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Tickets sell out in minutes ahead of Singapore-Malaysia land border opening

The Independent logo The Independent 6 days ago Simon Calder
Busy day: Johor Bahru, the Malaysian border city, before the coronavirus pandemic - Simon Calder © Simon Calder

Busy day: Johor Bahru, the Malaysian border city, before the coronavirus pandemic

- Simon Calder

Tickets for the reopening of one of Asia’s busiest land frontiers have sold out in minutes.

On Monday, Singapore and Malaysia will open the border to up to 1,440 fully vaccinated travellers in each direction on dedicated buses.

One of the bus companies involved, Transtar Travel, is reported to have sold all seats on departures for the first 30 days within 23 minutes.

The other firm, Causeway Link, has received almost 100,000 requests in the first eight hours – far more than the number of seats available,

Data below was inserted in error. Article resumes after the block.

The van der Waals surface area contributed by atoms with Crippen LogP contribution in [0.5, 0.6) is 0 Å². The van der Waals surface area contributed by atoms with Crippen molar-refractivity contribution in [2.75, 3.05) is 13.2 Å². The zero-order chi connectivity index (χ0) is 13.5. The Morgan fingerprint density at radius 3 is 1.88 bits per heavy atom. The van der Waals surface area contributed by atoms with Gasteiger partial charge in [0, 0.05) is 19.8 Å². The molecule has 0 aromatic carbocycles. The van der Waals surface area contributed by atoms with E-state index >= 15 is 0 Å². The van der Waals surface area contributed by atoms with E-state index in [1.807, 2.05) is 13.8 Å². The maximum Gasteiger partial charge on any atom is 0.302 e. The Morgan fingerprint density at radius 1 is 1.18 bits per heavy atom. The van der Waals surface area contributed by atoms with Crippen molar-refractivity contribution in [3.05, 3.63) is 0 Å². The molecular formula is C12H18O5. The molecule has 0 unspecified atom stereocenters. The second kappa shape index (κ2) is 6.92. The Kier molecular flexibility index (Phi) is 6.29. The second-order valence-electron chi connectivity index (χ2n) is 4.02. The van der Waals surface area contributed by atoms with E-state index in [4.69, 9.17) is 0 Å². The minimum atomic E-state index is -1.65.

Only citizens of each country, together with permanent residents and long-term pass holders, will be allowed to cross under the “vaccinated travel lane” (VTL) system.

The Singapore government said: “This is to give priority for those who have been working in either country, to visit their families.”

People hoping to cross from Malaysia to Singapore must have spent the previous two weeks in Malaysia or so-called “category one” nations – which include the UK and Germany.

Travellers must test before travel in each direction, with Malaysia requiring an additional antigen test on arrival.

Singapore’s prime minister, Lee Hsien Loong, said: “The causeway was one of the busiest land borders in the world before the Covid-19 pandemic disrupted our cross-border activities.

“The launch of the VTL (Land) is a big step towards reconnecting our people and economies.”

Before the coronavirus pandemic, around 150,000 people travelled in each direction on a typical day across the land links connection Singapore with Malaysia. The reopening will initially permit less than 1 per cent of pre-Covid crossings.

The Singapore government warned: “Travellers who arrive via other means (eg private transport or walking across the causeway, etc.) will be subjected to prevailing border control measures, which include serving a seven-day Stay-Home Notice.”

Travel is currently allowed by air between Singapore and Kuala Lumpur.

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